Interviews are weird.
The process of hiring and getting hired is a two way street. There are always two sides of the table, the interviewer and the interviewee. Each side wants to make things work, both sides often feel a little awkward at the uncomfortable and unnatural game of twenty questions that is about to ensue, and each side undoubtedly feels there is a slight sense that this is a very important first date. Interviews are an odd social construction designed to identify qualified candidates for a specific position. The interviewer has a checklist of wants and needs, and any good interviewee should also have a mentally enumerated catalogue of his or her own wishes and expectations.
The interviewee looks across the table at the interviewer, the representative of a collective corporation or firm, the guardian of the key that may open the door to the rest of his or her gainful career in this industry. The interviewer looks across the table at the interviewee, a vision in neutral tones of numbers and dates; graduation year, GPA, previous term of employment, salary expectations, and years of education.
What is often forgotten or overlooked in this interviewing process is that both interviewer and interviewee, on the most fundamental level, are human. While there is a whole library of advice and tips regarding the specific art of interviewing, the basic tools to connect and bond with people on a basic human level should not be undervalued. Creating a real and genuine connection in an interview between interviewer and interviewee will ensure that you and the experience is memorable, and moreover, that the memory is positive and encouraging.
Both interviewer and interviewee ideally would like the interview to be fruitful, and no matter what side of the table you sit on, you can benefit from the following advice on how to connect with a new acquaintance.
1. Say thank you.
If you are the interviewer, you ought to be grateful that this fantastic candidate has chosen your firm, has taken time our of his or her life to diligently prepare for this interview, and has made a good faith effort to put his or her best foot forward. Recognize the preparatory work one has put into this first meeting and thank said person for his or her time and efforts.
If you are the interviewee, you are undoubtedly grateful for the opportunity and for that fact that the interviewers have taken time out of their workdays to get to know you. Be gracious and earnest in giving thanks and expressing appreciation.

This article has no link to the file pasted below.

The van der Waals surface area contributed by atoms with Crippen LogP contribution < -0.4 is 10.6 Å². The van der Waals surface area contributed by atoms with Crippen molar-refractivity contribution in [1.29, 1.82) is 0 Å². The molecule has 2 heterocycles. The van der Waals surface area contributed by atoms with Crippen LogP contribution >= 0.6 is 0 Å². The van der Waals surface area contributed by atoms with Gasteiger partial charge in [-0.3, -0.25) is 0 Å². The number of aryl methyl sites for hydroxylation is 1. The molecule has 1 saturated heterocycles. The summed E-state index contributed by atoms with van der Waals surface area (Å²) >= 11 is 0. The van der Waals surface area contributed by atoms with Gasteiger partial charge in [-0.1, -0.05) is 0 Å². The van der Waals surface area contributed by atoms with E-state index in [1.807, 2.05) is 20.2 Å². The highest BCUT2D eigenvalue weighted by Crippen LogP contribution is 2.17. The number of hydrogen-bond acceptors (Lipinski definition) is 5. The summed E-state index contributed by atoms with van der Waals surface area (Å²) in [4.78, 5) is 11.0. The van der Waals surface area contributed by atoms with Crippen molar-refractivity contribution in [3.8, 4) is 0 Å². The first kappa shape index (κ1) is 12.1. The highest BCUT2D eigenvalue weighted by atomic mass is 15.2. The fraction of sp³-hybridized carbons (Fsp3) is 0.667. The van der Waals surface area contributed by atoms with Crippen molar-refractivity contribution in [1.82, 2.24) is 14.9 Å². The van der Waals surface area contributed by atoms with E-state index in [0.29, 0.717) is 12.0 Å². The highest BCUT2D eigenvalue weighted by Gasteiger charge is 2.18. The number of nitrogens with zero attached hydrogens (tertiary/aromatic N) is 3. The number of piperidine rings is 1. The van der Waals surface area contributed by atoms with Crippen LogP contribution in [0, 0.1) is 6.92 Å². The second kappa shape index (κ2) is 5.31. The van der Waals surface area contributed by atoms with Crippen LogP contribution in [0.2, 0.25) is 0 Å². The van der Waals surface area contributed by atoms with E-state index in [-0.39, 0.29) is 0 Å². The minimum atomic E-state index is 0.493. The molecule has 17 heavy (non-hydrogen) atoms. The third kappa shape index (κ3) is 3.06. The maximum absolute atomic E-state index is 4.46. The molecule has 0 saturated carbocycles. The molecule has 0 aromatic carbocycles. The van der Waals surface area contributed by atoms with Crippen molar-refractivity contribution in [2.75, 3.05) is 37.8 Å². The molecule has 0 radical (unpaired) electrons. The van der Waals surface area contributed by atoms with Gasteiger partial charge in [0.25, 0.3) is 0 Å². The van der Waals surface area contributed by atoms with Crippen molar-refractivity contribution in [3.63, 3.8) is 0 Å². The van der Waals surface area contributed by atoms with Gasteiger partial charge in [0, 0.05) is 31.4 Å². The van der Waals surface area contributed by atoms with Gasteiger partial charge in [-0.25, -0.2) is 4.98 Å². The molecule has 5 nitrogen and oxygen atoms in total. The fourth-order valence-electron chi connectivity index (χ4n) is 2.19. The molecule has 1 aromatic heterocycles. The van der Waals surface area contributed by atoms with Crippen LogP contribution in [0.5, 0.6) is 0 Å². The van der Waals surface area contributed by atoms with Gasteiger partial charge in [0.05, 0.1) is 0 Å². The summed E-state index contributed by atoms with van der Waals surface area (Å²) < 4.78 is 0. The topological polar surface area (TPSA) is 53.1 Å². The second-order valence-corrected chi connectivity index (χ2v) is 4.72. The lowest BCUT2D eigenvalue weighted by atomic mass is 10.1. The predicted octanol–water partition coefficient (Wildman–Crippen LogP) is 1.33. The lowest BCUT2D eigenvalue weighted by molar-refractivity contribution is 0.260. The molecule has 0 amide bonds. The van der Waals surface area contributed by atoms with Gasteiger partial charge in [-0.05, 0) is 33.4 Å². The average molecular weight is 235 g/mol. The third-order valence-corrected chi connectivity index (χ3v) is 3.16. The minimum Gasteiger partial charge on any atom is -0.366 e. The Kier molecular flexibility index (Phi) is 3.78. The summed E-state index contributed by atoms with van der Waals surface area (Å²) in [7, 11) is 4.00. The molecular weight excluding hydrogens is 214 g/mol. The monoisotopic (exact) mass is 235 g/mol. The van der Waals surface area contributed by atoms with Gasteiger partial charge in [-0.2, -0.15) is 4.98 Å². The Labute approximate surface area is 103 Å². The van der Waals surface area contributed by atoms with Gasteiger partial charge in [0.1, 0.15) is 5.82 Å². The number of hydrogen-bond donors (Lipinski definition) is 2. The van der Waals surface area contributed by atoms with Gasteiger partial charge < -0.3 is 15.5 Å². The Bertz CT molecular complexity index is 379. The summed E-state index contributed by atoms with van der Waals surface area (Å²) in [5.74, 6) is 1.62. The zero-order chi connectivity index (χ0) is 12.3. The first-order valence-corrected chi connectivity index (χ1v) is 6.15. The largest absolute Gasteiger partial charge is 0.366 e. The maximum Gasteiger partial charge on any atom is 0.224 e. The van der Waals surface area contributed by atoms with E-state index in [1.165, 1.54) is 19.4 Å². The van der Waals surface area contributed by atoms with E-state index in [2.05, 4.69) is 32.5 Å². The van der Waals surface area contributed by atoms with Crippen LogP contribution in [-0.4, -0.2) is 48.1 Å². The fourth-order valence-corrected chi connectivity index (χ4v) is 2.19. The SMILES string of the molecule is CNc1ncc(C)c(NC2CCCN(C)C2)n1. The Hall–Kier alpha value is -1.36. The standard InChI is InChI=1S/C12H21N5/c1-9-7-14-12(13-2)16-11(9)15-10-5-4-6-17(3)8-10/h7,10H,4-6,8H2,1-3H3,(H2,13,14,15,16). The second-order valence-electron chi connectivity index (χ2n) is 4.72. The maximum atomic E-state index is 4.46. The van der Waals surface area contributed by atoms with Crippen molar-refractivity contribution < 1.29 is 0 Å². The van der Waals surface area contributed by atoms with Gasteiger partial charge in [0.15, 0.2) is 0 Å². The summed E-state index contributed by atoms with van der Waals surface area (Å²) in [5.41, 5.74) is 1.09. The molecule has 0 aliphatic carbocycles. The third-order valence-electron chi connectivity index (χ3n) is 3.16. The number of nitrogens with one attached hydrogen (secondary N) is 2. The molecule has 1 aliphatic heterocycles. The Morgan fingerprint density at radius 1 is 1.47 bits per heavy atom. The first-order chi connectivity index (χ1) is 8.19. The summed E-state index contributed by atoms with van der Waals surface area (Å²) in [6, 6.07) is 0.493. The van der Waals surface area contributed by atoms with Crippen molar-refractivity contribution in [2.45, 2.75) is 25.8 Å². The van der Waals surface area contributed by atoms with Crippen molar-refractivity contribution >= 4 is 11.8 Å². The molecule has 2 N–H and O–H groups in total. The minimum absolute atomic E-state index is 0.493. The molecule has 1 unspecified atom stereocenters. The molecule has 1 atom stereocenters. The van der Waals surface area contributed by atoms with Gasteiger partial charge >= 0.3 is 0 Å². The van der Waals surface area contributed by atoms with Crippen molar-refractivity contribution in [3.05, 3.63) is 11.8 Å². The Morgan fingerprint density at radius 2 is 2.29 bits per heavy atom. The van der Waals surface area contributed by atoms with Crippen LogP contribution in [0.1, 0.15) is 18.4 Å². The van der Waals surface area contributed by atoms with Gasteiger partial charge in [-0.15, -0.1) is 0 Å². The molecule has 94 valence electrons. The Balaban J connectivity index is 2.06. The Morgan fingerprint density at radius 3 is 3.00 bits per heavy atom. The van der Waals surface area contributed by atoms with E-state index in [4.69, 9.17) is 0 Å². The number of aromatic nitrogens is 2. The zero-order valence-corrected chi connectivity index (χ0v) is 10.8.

2. The secret handshake is actually a smile.
Experts wax and wane poetic about the importance of a handshake in the business and professional context. While it is true that a good, strong, and firm handshake is an important part of your first impression, there is a secret metaphorical handshake that many forget about. A handshake is to business success as a smile is to personal success. A genuine smile is an equally important component of your first impression package.
Note, I used the qualifier “genuine.” Whether the interviewer or interviewee, people intuitively know can tell if you are flashing your pearly whites in a rehearsed and insincere manner. Think of something that makes you happy, try to humanize the other side, and connect said person with a personal memory that brings you joy. Maybe the person you are meeting is wearing your favourite colour or his/her glasses remind you of your grade school teacher, whatever it is, bring some real and honest emotion to fuel your smile.
3. Don’t be afraid of a little passion.
While the interviewing process is no place for romance, it is a place for passion. Don’t be afraid to ask your interviewee and express in an interest in what he or she is passionate about. Likewise as the interviewer or interviewee, don’t be afraid to share your own passion, particularly if your find yourselves on common terrain. By sharing and supporting in another’s excitement and enthusiasm, you will create an instant bond and genuine connection.
Furthermore, igniting someone’s spark by speaking about his or her passion will encourage an open and honest avenue for communication. Both parties will ultimately learn more about each other, thus procuring a productive and positive interview.